Much of the nonsense stems from a recent reinterpretation of the Treaty of Waitangi: despite the Treaty making it explicitly clear that all New Zealanders would have “the rights and privileges of British subjects” – in other words, equal rights – it is now claimed that, on the contrary, there was to be a so-called “partnership” between the Crown and those with a Maori ancestor. This notion has been described as absurd by political leaders as different as Jim McLay, David Lange and Winston Peters.
Fifth, our education system is failing far too many of our children. I well recall being told by the owner of a small company in Hawke’s Bay years ago that far too many of those who apply for a job as a forklift driver can’t read well enough for the job – they can’t read the pallet labels and they can’t read the safety instructions. Or the 18-year-old who used an adding machine to calculate the cost of 10 tickets, each of which cost $3.50. New Zealand is gradually drifting backwards in comparison to other countries in educational achievement, and far too many kids come out of more than a decade of schooling barely able to read – indeed, functionally illiterate. It is sobering that frequently the best-performing kids at secondary school are Asians, for whom English is often a second language. What this reflects is that their parents take education extremely seriously – too many New Zealand parents do not, and our school system doesn’t provide an environment to compensate. There are many ways in which our rate of productivity growth may be improved – improving our education system is surely one of them.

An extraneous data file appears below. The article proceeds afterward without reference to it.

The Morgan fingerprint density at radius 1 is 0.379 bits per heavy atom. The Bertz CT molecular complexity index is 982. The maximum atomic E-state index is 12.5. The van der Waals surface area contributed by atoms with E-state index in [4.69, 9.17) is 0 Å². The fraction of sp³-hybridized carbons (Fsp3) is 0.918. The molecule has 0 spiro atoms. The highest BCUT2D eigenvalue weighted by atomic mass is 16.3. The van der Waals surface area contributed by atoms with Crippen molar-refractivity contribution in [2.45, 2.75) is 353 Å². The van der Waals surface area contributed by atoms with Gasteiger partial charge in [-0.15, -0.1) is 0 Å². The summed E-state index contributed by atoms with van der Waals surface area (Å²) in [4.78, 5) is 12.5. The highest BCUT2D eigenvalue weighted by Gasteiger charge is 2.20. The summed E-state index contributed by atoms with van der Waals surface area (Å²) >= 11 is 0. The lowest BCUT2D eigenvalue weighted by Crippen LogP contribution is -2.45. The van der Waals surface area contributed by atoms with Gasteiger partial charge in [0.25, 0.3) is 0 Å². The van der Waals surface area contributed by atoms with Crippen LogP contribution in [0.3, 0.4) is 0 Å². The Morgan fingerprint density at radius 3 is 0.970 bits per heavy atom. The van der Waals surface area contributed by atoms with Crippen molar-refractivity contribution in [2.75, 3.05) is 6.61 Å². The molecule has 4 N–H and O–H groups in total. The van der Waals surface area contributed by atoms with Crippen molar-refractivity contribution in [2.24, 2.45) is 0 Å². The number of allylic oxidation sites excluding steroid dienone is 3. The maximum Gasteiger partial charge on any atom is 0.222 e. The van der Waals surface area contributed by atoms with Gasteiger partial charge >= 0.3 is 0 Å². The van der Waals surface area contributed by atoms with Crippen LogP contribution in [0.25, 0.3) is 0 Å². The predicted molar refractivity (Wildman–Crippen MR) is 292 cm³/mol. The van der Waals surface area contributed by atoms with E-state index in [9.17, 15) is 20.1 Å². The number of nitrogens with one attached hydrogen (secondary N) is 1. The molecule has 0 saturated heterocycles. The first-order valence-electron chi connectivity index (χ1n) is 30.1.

And finally, there remains the issue of entrenched welfare dependency. Nobody pretends that dealing with this issue is easy but there seems little commitment to tackling the matter. Raising the minimum wage, or insisting that government contractors pay the even higher “living wage”, sounds like a caring thing to do but, in combination with an education system which allows people to emerge from school with minimal skills, it is a recipe for ongoing unemployment and benefit dependency. Yes, low income people are under huge financial pressure – to a significant extent because of the outrageous price of housing – but making it harder for them to get into employment can surely not be the answer. There is also the problem of what economists call the very high effective marginal tax rate facing those who want to get off a benefit – when they lose a benefit, start paying tax, and potentially lose an Accommodation Supplement, there is a very high disincentive to getting off the benefit. The result in too many cases is vividly described in Alan Duff’s books – unstable “families”, domestic violence, and hopelessness.
In all six areas, we desperately need to do better.
Dr Don Brash is an economist and former Member of Parliament. He served as the Governor of the Reserve Bank of New Zealand from 1988 to 2002.